For Lee Miller ‘99, Saturday mornings begin at 4 a.m. He works an atypical work week, at the office by 4 a.m. on weekends and 5 a.m. on Wednesday through Friday. Weekdays are spent in meetings and prepping for the weekend where he works with some of the most famous news anchors and TV personalities in the country.
Miller directs the weekend Today Show and weekend NBC Nightly News.
“There are exceptions when I’ll direct the 9 o’clock and 10 o’clock Today Show during the week,” Miller said. “I do everything involved with the Today Show then come back to the office to put on my other hat and go to meetings to prepare for the Nightly News.”
Before launching his career in New York, Miller never actually thought he would attend Auburn. His parents met there and Auburn was like a second home for him growing up.
“I went to every home football game as far back as I can remember,” Miller said. “I just applied to Auburn for kicks since my parents went there, but then I got serious about it since I wanted to minor in music. It was actually the music department that swayed me and brought me in.”
During his years at Auburn, Miller studied Mass Communication and minored in music. He was president of the campus Student Recruiters and part of the AU Singers for all four years. He participated in AU Singer Concert Choir, the Men’s Choir and Opera Workshops.
“I’ve been in New York for 16 years and what stood out most during job interviews here were my extracurricular activities and music involvement,” Miller said.
To Miller, what stood out about his time at Auburn was the support.
“Everyone at Auburn was so supportive about my career,” Miller said. “I got a good, well-rounded picture about what the media business would be like at Auburn and when I wanted to come to New York everyone had my back 100 percent.”
Miller recalls a surreal moment from his sophomore year at Auburn. He describes signing the National Anthem at a home basketball game.
“The coolest moment was hearing the late Carl Stephens introduce me and say my name in front of the crowd,” he said. “It was so surreal to hear him announce my name after listening to him announce games for so many years.”
When it was time for Miller to apply for internships, he already had New York in mind. The summer after his junior year, the AU Singers went to New York on tour and visited the Today Show plaza one morning.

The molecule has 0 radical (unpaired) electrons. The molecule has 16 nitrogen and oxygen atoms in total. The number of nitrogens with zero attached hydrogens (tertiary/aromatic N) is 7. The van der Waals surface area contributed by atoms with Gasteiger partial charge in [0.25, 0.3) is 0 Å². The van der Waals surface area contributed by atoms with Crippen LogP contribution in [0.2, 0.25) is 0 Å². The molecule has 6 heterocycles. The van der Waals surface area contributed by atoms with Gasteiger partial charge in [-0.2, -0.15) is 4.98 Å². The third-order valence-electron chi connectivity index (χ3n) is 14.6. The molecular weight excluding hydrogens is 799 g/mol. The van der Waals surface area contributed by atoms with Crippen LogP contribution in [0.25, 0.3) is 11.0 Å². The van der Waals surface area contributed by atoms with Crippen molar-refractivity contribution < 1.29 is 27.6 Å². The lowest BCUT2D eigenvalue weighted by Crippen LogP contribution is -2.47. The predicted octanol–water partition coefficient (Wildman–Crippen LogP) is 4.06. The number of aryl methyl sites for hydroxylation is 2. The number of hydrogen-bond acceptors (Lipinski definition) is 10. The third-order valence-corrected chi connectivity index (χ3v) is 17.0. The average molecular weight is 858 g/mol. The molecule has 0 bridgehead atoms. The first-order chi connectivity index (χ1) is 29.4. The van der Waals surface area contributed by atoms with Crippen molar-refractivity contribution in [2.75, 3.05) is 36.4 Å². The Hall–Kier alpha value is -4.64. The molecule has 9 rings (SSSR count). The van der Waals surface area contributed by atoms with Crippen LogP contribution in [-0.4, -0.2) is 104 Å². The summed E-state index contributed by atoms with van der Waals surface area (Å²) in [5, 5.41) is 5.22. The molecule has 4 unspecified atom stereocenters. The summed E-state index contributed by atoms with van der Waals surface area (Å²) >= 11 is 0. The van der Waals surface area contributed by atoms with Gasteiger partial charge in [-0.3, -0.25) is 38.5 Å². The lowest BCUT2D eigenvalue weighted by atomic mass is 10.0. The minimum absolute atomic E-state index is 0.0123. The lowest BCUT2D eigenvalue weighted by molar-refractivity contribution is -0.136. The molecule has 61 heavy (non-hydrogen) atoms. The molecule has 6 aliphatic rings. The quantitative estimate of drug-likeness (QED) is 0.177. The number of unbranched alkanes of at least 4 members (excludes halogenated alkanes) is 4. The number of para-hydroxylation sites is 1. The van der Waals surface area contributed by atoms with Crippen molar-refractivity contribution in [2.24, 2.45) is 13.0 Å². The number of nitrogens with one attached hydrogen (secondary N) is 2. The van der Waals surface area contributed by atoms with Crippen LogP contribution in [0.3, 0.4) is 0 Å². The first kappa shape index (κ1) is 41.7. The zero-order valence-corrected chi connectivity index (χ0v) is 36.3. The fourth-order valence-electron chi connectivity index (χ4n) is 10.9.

“Katie Couric’s assistant was an Alabama graduate and came over to sort of heckle us,” Miller said. “I immediately asked her who I could get in touch with for an internship. After a year in the works, I did my internship at the Today Show.”
As his internship was wrapping up, he noticed a receptionist was leaving and asked to take over the job. They hired him and he worked as a receptionist for a year before hired as a production assistant for five years.
“I mostly spent my time looking over scripts and production paperwork when I was bit by the directing bug,” Miller said. “When I finally became a director it was like this fun adventure turned into a career, then a marriage, then a baby.”
Miller met his wife, Ashley ’02, at an Auburn bar in New York. They both attended Auburn at the same time, but didn’t know each other until they met in New York.
“It’s been really nice being able to share the same roots like an Auburn background with her since we’re so far away,” Miller said.
Miller grew up watching the Today Show every morning and said everyone is exactly how he hoped they would be.
“One thing I didn’t expect was everyone being so nice and down to earth,” Miller said. “I can call the staff and crew friends now, we’re like a dysfunctional family. The staff consists of people like me who came here to try to do something big, we are from all over the country with that in common.”
Miller says that sometimes while working on a show, his favorite thing about directing happens.
“Sometimes I have to toss the script in the garbage and go with the flow,” Miller said. “I’ll be working with Kathie Lee and Hoda and something I didn’t plan on happens and it’s funny so I just listen and follow their lead.”